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Article: Discrimination of the geological and structural units of the precambrian basement of Western Africa by means of multispectral transformations: case of the square degree of Korhogo in the North of Côte d’Ivoire

Koffi KOUAME 1, Jean Patrice JOURDA 2, Mahaman Bachir SALEY 2, Miessan Germain ADJA 3 et Fernand Koffi KOUAME 2

1 Centre Universitaire de Recherche et d’Application en Télédétection (CURAT), UFR des Sciences de la Terre et des Ressources Minières de l’Université Félix Houphouët Boigny de Cocody
2 Centre Universitaire de Recherche et d’Application en Télédétection (CURAT), UFR des Sciences de la Terre et des Ressources Minières de l’Université Félix Houphouët Boigny de Cocody
3 Département des Sciences et Technologies, Section des Sciences de la Vie et de la Terre


Mineral prospecting represents a broad scope of geological research, and development of mineral resources. In Côte d’Ivoire, the mineral exploration suffers from a weak production of geological maps (Anonymous, 2012). The remote sensing, thanks to the diversity of the produced images and the progress in the processing and the GIS, constitutes for the geologist of exploration a tool of investigation that must allow to fill this insufficiency. However, because of the plant cover and the lateritic the profits obtained with the classic processing are often mitigated. To overcome this obstacle to a better geologic mapping, new techniques of image processing, such as the multisensors merger, the radar interferometry were developed. The present study explores the multispectral transformations in Korhogo region.
The study area is Korhogo Square Degree. It lies between latitudes 9 ° and 10 ° North and longitudes 5 ° and 6 ° West (Plate 1). Based on a granite or schist bedrock, soils are mainly lateritic ferruginous tropical interwined (Sedes, 1965). This region is characterized by a NNE -SSW succession of bands of schistose rocks, plutonic and migmatitic (Plate 2) (Arnould, 1963; Delor and al., 1995).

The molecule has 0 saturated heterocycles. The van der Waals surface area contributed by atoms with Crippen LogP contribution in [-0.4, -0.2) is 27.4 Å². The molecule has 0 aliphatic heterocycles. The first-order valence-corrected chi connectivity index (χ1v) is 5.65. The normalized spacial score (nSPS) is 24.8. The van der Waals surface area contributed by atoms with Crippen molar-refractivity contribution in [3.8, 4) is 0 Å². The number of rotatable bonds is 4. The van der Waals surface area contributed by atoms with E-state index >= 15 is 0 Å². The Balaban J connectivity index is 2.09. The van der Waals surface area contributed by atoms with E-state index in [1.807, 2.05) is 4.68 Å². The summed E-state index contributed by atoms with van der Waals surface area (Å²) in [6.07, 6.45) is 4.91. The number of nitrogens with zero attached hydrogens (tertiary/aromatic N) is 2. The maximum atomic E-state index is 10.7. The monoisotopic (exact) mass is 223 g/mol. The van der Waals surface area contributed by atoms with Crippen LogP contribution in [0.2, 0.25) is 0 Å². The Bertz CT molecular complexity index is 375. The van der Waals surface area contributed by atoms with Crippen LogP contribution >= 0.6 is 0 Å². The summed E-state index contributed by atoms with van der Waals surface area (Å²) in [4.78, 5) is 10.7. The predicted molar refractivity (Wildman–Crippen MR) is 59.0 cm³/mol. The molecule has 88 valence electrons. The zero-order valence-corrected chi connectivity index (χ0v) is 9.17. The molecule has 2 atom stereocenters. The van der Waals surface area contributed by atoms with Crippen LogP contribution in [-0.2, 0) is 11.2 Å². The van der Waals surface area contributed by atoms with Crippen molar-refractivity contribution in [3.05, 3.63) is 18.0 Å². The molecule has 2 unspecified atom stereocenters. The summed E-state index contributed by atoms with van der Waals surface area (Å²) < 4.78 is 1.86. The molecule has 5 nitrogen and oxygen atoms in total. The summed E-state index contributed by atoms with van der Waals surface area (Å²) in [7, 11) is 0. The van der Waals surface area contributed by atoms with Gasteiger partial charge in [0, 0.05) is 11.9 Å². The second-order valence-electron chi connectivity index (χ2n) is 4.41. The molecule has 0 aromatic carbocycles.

In the present study, the multispectral transformations, specially the Selective Principal Components Analysis (SPCA) and the bands ratios associated with the directional weighted Sobel 7x7 filters were applied to the Landsat 7 ETM + images of Korhogo region.
At lithological level, multispectral transformations consisted mainly in Selective principal components analyzes (SPCA) and the calculation of band ratios. Ratios method based on the notion of reflectance is the ratio between the amount of radiation reflected by a material and the amount of energy received by the radiometer for a given wavelength (Scanvic, 1996). Choosing the index is guided by the nature and the spectral behavior of the object to identify or simply by the objective in satellite images (Youan Ta et al, 2008.). Thus, reports of classic bands (ETM +4 / ETM +5; ETM +4 / ETM + 6, ETM +5 / ETM 6, 7 ETM / ETM 6) were made to mitigate the effects of shading related to relief and the incident light. Different SPCA conducted with Landsat 7 ETM + bands and principal components obtained are listed in table 2. For naming components, subscript numbers indicate the bands in the SPCA.
At the structural level, the application of directional filters Sobel helped highlight image discontinuities equivalent to lineaments. They are sometimes associated with alignments of biological indices (termite alignment or plant species) or geomorphological discontinuities (mineralogical variations in armor or soil) (Koussoubé, 1996). Plate 3 summarizes all the treatments performed.